Domestic Violence Resource Centre Vic DVRCV

Linked with When Love Hurts.

DVRC (formerly DVIRC) is a statewide service in Victoria, Australia. DVRC aims to reduce and prevent family violence by providing education to improve service and policy responses, and by assisting people who have experienced abuse. DVRC provides information … (full text Homepage).

Support services; Helpful; Training; Library; Newsletter, publications; Information pamphlet; Annual Report 08-09; Commentaries;
Address: DVRCV, 292 Wellington, St Collingwood Victoria 3066 Australia;
Contact for support services; Ph. (03) 9486-9866 Mon-Fri 9-5, Fax. (03) 9486-9744, by e-mail; Contact-Links to different other Services.

Aims, Philo, Principles – Purpose of this Document: The document defines relationship violence and its characteristics and outlines DVRCV’s understanding of its causes (1). It also makes recommendations about the principles on which relationship violence should be addressed. 

DVRCV’s Aim:

  • DVRCV aims to prevent violence in intimate and family relationships and promote non-violent and respectful behaviour.

DVRCV’s Goals – DVRCV works to achieve this aim through strategies which:

  • improve the quality of services to victims of violence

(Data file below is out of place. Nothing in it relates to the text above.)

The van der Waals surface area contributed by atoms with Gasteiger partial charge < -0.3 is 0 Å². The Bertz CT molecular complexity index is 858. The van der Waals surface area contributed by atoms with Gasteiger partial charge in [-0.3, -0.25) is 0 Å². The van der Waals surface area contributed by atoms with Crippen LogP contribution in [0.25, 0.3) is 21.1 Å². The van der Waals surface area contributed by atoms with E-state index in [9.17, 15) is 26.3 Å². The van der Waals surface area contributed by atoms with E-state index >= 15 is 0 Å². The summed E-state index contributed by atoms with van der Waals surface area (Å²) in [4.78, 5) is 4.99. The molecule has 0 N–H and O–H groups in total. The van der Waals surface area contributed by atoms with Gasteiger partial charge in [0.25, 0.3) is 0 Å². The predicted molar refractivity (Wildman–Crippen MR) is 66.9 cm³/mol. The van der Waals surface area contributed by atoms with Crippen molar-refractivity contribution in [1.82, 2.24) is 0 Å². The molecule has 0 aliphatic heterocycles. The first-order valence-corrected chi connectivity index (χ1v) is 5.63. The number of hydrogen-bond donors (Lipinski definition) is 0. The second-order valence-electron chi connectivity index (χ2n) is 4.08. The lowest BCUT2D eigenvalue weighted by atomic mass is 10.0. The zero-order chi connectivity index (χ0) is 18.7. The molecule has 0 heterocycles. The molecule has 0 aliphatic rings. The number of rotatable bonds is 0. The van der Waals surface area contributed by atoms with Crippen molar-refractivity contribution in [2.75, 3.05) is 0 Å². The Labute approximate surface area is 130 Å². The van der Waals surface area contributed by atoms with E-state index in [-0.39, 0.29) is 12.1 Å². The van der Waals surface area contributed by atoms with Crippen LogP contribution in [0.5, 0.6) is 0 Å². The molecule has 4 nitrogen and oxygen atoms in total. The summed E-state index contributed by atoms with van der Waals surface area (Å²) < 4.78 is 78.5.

• inform and support those affected by this violence
  • inform public policy and research
  • raise community awareness and promote community responsibility for violence prevention.

DVRCV’s Understanding of Relationship Violence

Relationship violence takes different forms:

  • Relationship violence is common in Australia. It is a pattern of abusive behaviour through which a person seeks to control and dominate another person. Relationship violence does not take the form of a single incident. It is ongoing behaviour that gradually undermines the victim’s confidence and ability to leave the violent person. The severity and frequency of violence often escalate over time.
  • This violence takes many forms, none of which is mutually exclusive. While physical violence may be the most visible form, others such as sexual, emotional, social, spiritual and economic abuse can be equally harmful.(2)
  • Relationship violence is common in Australia. It is complex, and different from other forms of interpersonal violence. Relationship violence occurs in the context of various relationships, including those which are familial, intimate and/or between people and those who care for them. It also occurs in friendships.
  • When relationship violence occurs between adults in heterosexual relationships, research shows that men are most likely to be the perpetrators and women the victims. When the violence occurs against children in families, research shows that parents and step-parents are most likely to be the perpetrators. Children and young people also experience violence when they live with and/or witness violence between other family members.

Relationship violence is a denial of human rights and it causes significant harm: … (full long text).

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